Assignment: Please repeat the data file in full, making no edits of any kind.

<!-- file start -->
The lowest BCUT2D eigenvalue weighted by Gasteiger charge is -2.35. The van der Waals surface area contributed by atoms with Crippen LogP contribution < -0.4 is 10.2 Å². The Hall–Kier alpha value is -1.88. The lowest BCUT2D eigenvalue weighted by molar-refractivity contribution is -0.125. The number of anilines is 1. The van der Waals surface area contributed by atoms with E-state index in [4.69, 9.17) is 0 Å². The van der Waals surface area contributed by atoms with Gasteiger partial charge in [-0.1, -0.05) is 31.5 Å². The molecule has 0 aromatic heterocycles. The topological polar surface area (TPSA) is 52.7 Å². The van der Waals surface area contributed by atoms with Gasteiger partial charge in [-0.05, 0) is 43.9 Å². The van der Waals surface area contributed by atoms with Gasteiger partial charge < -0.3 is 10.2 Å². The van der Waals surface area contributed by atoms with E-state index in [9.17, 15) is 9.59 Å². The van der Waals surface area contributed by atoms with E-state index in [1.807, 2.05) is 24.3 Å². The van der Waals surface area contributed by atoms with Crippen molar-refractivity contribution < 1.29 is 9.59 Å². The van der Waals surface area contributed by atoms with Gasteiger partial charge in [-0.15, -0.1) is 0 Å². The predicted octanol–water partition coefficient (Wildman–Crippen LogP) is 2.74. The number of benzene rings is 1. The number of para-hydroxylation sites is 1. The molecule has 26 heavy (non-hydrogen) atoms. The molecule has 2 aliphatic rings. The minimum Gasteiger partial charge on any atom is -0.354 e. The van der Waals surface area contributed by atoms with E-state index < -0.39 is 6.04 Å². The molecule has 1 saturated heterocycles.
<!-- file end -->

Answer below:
The lowest BCUT2D eigenvalue weighted by Gasteiger charge is -2.35. The van der Waals surface area contributed by atoms with Crippen LogP contribution < -0.4 is 10.2 Å². The Hall–Kier alpha value is -1.88. The lowest BCUT2D eigenvalue weighted by molar-refractivity contribution is -0.125. The number of anilines is 1. The van der Waals surface area contributed by atoms with E-state index in [4.69, 9.17) is 0 Å². The van der Waals surface area contributed by atoms with Gasteiger partial charge in [-0.1, -0.05) is 31.5 Å². The molecule has 0 aromatic heterocycles. The topological polar surface area (TPSA) is 52.7 Å². The van der Waals surface area contributed by atoms with Gasteiger partial charge in [-0.05, 0) is 43.9 Å². The van der Waals surface area contributed by atoms with Gasteiger partial charge < -0.3 is 10.2 Å². The van der Waals surface area contributed by atoms with E-state index in [9.17, 15) is 9.59 Å². The van der Waals surface area contributed by atoms with E-state index in [1.807, 2.05) is 24.3 Å². The van der Waals surface area contributed by atoms with Crippen molar-refractivity contribution < 1.29 is 9.59 Å². The van der Waals surface area contributed by atoms with Gasteiger partial charge in [-0.15, -0.1) is 0 Å². The predicted octanol–water partition coefficient (Wildman–Crippen LogP) is 2.74. The number of benzene rings is 1. The number of para-hydroxylation sites is 1. The molecule has 26 heavy (non-hydrogen) atoms. The molecule has 2 aliphatic rings. The minimum Gasteiger partial charge on any atom is -0.354 e. The van der Waals surface area contributed by atoms with E-state index < -0.39 is 6.04 Å². The molecule has 1 saturated heterocycles.